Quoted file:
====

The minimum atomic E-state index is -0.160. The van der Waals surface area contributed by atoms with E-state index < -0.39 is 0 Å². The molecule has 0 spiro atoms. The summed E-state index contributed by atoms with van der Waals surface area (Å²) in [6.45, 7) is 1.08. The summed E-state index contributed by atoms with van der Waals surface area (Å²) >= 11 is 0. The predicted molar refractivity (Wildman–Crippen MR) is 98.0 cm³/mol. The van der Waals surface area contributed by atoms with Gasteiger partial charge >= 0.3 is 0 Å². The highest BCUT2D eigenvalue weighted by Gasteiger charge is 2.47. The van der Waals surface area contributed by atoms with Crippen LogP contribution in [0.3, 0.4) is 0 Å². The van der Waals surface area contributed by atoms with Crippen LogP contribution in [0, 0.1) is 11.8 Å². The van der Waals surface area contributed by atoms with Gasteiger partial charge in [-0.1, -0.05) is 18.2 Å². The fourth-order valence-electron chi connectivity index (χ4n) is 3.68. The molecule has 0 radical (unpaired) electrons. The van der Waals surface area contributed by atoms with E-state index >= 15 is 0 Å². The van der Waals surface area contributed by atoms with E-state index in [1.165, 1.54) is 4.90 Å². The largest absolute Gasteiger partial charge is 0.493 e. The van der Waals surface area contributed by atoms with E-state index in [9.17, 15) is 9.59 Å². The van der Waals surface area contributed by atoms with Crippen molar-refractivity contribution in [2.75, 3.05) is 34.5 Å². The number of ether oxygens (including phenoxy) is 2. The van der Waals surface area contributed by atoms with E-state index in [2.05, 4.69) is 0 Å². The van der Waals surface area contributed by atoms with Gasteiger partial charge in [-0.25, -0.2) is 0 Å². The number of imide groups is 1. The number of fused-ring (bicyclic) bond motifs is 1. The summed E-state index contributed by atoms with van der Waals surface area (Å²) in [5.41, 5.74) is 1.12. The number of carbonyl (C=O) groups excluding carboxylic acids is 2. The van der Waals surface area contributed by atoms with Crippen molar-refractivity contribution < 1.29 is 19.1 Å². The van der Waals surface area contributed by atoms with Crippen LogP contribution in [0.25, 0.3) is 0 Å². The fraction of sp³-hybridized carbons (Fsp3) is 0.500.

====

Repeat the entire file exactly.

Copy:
The minimum atomic E-state index is -0.160. The van der Waals surface area contributed by atoms with E-state index < -0.39 is 0 Å². The molecule has 0 spiro atoms. The summed E-state index contributed by atoms with van der Waals surface area (Å²) in [6.45, 7) is 1.08. The summed E-state index contributed by atoms with van der Waals surface area (Å²) >= 11 is 0. The predicted molar refractivity (Wildman–Crippen MR) is 98.0 cm³/mol. The van der Waals surface area contributed by atoms with Gasteiger partial charge >= 0.3 is 0 Å². The highest BCUT2D eigenvalue weighted by Gasteiger charge is 2.47. The van der Waals surface area contributed by atoms with Crippen LogP contribution in [0.3, 0.4) is 0 Å². The van der Waals surface area contributed by atoms with Crippen LogP contribution in [0, 0.1) is 11.8 Å². The van der Waals surface area contributed by atoms with Gasteiger partial charge in [-0.1, -0.05) is 18.2 Å². The fourth-order valence-electron chi connectivity index (χ4n) is 3.68. The molecule has 0 radical (unpaired) electrons. The van der Waals surface area contributed by atoms with E-state index >= 15 is 0 Å². The van der Waals surface area contributed by atoms with E-state index in [1.165, 1.54) is 4.90 Å². The largest absolute Gasteiger partial charge is 0.493 e. The van der Waals surface area contributed by atoms with E-state index in [9.17, 15) is 9.59 Å². The van der Waals surface area contributed by atoms with Crippen molar-refractivity contribution in [2.75, 3.05) is 34.5 Å². The number of ether oxygens (including phenoxy) is 2. The van der Waals surface area contributed by atoms with E-state index in [2.05, 4.69) is 0 Å². The van der Waals surface area contributed by atoms with Gasteiger partial charge in [-0.25, -0.2) is 0 Å². The number of imide groups is 1. The number of fused-ring (bicyclic) bond motifs is 1. The summed E-state index contributed by atoms with van der Waals surface area (Å²) in [5.41, 5.74) is 1.12. The number of carbonyl (C=O) groups excluding carboxylic acids is 2. The van der Waals surface area contributed by atoms with Crippen molar-refractivity contribution < 1.29 is 19.1 Å². The van der Waals surface area contributed by atoms with Crippen LogP contribution in [0.25, 0.3) is 0 Å². The fraction of sp³-hybridized carbons (Fsp3) is 0.500.